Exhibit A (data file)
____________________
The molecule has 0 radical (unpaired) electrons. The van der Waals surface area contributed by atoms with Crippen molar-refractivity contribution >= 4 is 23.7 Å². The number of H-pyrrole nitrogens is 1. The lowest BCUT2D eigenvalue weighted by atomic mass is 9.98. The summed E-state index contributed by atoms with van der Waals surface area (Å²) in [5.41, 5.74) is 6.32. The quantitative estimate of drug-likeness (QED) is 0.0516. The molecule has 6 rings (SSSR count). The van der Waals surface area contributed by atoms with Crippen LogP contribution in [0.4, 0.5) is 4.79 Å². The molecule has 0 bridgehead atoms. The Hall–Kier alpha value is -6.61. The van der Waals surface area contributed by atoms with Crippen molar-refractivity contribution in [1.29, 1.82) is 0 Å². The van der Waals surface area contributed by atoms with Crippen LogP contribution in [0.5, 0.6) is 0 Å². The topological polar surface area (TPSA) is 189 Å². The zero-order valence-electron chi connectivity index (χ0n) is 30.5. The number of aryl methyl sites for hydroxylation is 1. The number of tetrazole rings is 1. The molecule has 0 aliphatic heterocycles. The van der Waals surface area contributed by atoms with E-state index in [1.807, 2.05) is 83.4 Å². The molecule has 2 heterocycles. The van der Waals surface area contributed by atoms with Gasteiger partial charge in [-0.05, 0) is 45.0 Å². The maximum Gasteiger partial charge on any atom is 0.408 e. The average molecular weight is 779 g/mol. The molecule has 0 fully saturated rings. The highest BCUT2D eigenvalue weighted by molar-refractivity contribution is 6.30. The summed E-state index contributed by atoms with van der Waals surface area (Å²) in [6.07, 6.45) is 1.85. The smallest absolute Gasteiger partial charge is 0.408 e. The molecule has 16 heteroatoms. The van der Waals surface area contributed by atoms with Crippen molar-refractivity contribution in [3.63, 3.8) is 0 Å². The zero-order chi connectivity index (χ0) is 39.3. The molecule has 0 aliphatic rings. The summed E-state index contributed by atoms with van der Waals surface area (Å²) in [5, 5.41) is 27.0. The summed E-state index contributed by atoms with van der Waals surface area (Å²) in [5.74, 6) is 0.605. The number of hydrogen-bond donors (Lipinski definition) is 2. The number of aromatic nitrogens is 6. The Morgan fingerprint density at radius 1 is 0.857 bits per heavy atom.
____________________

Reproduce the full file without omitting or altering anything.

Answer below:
The molecule has 0 radical (unpaired) electrons. The van der Waals surface area contributed by atoms with Crippen molar-refractivity contribution >= 4 is 23.7 Å². The number of H-pyrrole nitrogens is 1. The lowest BCUT2D eigenvalue weighted by atomic mass is 9.98. The summed E-state index contributed by atoms with van der Waals surface area (Å²) in [5.41, 5.74) is 6.32. The quantitative estimate of drug-likeness (QED) is 0.0516. The molecule has 6 rings (SSSR count). The van der Waals surface area contributed by atoms with Crippen LogP contribution in [0.4, 0.5) is 4.79 Å². The molecule has 0 bridgehead atoms. The Hall–Kier alpha value is -6.61. The van der Waals surface area contributed by atoms with Crippen molar-refractivity contribution in [1.29, 1.82) is 0 Å². The van der Waals surface area contributed by atoms with Crippen LogP contribution in [0.5, 0.6) is 0 Å². The topological polar surface area (TPSA) is 189 Å². The zero-order valence-electron chi connectivity index (χ0n) is 30.5. The number of aryl methyl sites for hydroxylation is 1. The number of tetrazole rings is 1. The molecule has 0 aliphatic heterocycles. The van der Waals surface area contributed by atoms with E-state index in [1.807, 2.05) is 83.4 Å². The molecule has 2 heterocycles. The van der Waals surface area contributed by atoms with Gasteiger partial charge in [-0.05, 0) is 45.0 Å². The maximum Gasteiger partial charge on any atom is 0.408 e. The average molecular weight is 779 g/mol. The molecule has 0 fully saturated rings. The highest BCUT2D eigenvalue weighted by molar-refractivity contribution is 6.30. The summed E-state index contributed by atoms with van der Waals surface area (Å²) in [6.07, 6.45) is 1.85. The smallest absolute Gasteiger partial charge is 0.408 e. The molecule has 16 heteroatoms. The van der Waals surface area contributed by atoms with Crippen molar-refractivity contribution in [3.63, 3.8) is 0 Å². The zero-order chi connectivity index (χ0) is 39.3. The molecule has 0 aliphatic rings. The summed E-state index contributed by atoms with van der Waals surface area (Å²) in [5, 5.41) is 27.0. The summed E-state index contributed by atoms with van der Waals surface area (Å²) in [5.74, 6) is 0.605. The number of hydrogen-bond donors (Lipinski definition) is 2. The number of aromatic nitrogens is 6. The Morgan fingerprint density at radius 1 is 0.857 bits per heavy atom.